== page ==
Wager, Kim / Zdebik, Anselm A / Fu, Sonia / Cooper, Jonathan D / Harvey, Robert J / Russell, Claire. ·Department of Comparative Biomedical Sciences, Royal Veterinary College, Royal College Street, London, NW1 0TU, United Kingdom. · Department of Neuroscience, Physiology and Pharmacology, UCL Medical School, Royal Free Campus, Rowland Hill Street, London, NW3 2PF, United Kingdom. · Department of Nephrology, UCL Medical School, Royal Free Campus, Rowland Hill Street, London, NW3 2PF, United Kingdom. · Pediatric Storage Disorders Laboratory, Department of Basic and Clinical Neuroscience, Maurice Wohl Clinical Neuroscience Institute, Institute of Psychiatry, Psychology & Neuroscience, King's College London, 5 Cutcombe Road, London, SE5 9RX, United Kingdom. · Department of Pharmacology, UCL School of Pharmacy, 29-39 Brunswick Square, London, WC1N 1AX, United Kingdom. ·PLoS One · Pubmed #27327661.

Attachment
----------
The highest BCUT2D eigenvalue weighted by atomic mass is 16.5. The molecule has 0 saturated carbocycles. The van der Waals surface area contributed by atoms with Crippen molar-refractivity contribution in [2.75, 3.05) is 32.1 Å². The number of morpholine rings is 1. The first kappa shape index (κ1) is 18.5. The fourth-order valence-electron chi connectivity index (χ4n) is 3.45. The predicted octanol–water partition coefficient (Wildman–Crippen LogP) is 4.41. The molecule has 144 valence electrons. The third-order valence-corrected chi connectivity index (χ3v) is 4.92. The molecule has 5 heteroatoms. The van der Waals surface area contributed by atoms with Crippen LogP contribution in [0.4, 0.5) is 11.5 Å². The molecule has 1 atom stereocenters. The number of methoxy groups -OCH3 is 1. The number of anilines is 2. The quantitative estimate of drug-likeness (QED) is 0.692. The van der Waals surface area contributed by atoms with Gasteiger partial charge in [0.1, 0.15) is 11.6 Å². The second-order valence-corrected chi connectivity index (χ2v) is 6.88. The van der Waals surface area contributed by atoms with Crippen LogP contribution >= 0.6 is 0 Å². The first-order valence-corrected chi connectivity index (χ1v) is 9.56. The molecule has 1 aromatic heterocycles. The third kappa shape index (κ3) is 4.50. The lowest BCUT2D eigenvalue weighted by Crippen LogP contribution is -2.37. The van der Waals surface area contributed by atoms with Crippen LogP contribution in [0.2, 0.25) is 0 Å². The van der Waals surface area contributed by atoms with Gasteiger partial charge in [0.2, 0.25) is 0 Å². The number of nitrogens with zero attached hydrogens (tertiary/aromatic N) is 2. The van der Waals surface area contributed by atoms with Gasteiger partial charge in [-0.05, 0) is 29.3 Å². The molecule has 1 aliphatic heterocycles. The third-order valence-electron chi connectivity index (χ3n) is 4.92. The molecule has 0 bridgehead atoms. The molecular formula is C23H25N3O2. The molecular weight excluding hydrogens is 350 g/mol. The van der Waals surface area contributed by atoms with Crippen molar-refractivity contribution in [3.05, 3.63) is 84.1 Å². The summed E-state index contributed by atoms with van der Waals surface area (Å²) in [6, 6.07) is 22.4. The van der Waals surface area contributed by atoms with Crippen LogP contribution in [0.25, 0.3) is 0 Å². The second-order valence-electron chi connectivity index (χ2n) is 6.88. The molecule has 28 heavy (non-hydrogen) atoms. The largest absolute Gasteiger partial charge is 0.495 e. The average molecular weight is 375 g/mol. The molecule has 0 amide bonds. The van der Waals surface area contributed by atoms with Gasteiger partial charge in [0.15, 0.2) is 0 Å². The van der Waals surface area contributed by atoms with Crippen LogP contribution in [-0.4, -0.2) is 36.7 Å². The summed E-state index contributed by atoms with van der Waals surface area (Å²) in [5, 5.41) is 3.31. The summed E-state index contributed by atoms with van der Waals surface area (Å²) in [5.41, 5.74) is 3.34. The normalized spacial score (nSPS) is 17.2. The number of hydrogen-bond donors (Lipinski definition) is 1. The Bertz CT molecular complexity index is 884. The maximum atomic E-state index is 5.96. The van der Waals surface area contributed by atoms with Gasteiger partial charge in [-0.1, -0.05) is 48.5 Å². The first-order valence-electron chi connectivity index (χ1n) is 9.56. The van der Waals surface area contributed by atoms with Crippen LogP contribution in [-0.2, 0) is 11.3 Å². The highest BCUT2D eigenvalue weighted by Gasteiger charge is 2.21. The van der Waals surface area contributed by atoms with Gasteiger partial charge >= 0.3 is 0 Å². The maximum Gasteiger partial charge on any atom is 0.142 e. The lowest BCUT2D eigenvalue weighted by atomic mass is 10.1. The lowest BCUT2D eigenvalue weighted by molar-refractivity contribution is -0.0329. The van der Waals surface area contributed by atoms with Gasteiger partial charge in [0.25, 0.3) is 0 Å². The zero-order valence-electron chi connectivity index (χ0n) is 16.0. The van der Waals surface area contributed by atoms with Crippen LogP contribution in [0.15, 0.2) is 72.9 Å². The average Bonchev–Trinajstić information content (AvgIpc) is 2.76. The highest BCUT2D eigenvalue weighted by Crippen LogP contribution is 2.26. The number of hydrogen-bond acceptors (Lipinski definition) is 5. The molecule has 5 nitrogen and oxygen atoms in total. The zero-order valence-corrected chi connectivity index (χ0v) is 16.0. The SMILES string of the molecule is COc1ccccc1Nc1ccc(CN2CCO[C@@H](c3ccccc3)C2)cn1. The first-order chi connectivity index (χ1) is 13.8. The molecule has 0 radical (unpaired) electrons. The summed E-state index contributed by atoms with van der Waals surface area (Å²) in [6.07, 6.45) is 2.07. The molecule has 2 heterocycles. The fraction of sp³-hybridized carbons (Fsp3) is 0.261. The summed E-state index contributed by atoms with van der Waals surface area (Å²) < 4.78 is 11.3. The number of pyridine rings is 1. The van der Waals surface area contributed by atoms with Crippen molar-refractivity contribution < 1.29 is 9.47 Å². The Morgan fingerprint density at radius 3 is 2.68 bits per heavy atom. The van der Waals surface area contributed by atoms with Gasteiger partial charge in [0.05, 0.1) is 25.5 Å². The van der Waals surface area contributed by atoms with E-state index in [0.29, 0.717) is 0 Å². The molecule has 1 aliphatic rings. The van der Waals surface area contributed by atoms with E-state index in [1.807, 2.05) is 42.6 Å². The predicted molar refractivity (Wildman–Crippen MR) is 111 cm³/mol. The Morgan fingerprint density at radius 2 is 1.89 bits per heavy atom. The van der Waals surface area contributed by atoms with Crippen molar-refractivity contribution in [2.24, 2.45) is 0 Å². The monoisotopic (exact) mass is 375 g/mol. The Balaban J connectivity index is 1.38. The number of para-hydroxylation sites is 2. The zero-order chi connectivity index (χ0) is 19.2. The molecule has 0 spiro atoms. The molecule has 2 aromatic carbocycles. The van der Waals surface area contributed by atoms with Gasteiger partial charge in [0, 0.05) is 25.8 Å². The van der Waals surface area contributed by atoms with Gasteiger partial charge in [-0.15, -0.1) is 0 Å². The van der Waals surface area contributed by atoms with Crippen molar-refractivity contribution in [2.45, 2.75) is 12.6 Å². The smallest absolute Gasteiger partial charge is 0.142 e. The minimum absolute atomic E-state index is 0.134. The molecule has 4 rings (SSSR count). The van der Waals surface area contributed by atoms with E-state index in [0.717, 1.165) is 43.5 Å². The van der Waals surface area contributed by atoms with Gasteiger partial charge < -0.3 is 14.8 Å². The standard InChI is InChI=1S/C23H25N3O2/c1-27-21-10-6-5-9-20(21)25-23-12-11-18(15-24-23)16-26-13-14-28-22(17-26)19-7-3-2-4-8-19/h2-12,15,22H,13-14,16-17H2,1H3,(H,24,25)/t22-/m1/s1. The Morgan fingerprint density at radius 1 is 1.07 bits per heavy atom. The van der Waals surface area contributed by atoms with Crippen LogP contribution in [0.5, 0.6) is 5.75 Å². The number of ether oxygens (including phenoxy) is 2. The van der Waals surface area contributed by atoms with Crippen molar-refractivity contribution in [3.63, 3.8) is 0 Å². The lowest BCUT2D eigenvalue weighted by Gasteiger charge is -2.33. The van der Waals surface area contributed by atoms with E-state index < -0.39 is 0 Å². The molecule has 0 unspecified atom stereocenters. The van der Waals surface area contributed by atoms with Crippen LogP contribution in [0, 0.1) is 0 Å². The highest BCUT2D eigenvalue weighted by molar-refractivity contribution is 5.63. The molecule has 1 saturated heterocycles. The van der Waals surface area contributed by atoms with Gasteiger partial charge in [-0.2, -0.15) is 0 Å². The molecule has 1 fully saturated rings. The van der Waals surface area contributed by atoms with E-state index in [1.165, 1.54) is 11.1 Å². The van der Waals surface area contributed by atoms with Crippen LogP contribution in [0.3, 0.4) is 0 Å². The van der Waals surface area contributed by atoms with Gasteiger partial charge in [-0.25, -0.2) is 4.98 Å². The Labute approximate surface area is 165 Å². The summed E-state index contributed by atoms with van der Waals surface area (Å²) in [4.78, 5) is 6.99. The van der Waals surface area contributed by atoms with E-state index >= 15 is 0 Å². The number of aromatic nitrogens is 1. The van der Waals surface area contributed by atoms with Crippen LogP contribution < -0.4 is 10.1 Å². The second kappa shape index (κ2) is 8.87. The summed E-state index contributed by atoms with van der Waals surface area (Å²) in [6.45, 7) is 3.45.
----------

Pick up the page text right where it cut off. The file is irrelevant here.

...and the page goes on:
ABSTRACT: The neuronal ceroid lipofuscinoses are a group of lysosomal storage disorders that comprise the most common, genetically heterogeneous, fatal neurodegenerative disorders of children. They are characterised by childhood onset, visual failure, epileptic seizures, psychomotor retardation and dementia. CLN3 disease, also known as Batten disease, is caused by autosomal recessive mutations in the CLN3 gene, 80-85% of which are a ~1 kb deletion. Currently no treatments exist, and after much suffering, the disease inevitably results in premature death. The aim of this study was to generate a zebrafish model of CLN3 disease using antisense morpholino injection, and characterise the pathological and functional consequences of Cln3 deficiency, thereby providing a tool for future drug discovery. The model was shown to faithfully recapitulate the pathological signs of CLN3 disease, including reduced survival, neuronal loss, retinopathy, axonopathy, loss of motor function, lysosomal storage of subunit c of mitochondrial ATP synthase, and epileptic seizures, albeit with an earlier onset and faster progression than the human disease. Our study provides proof of principle that the advantages of the zebrafish over other model systems can be utilised to further our understanding of the pathogenesis of CLN3 disease and accelerate drug discovery.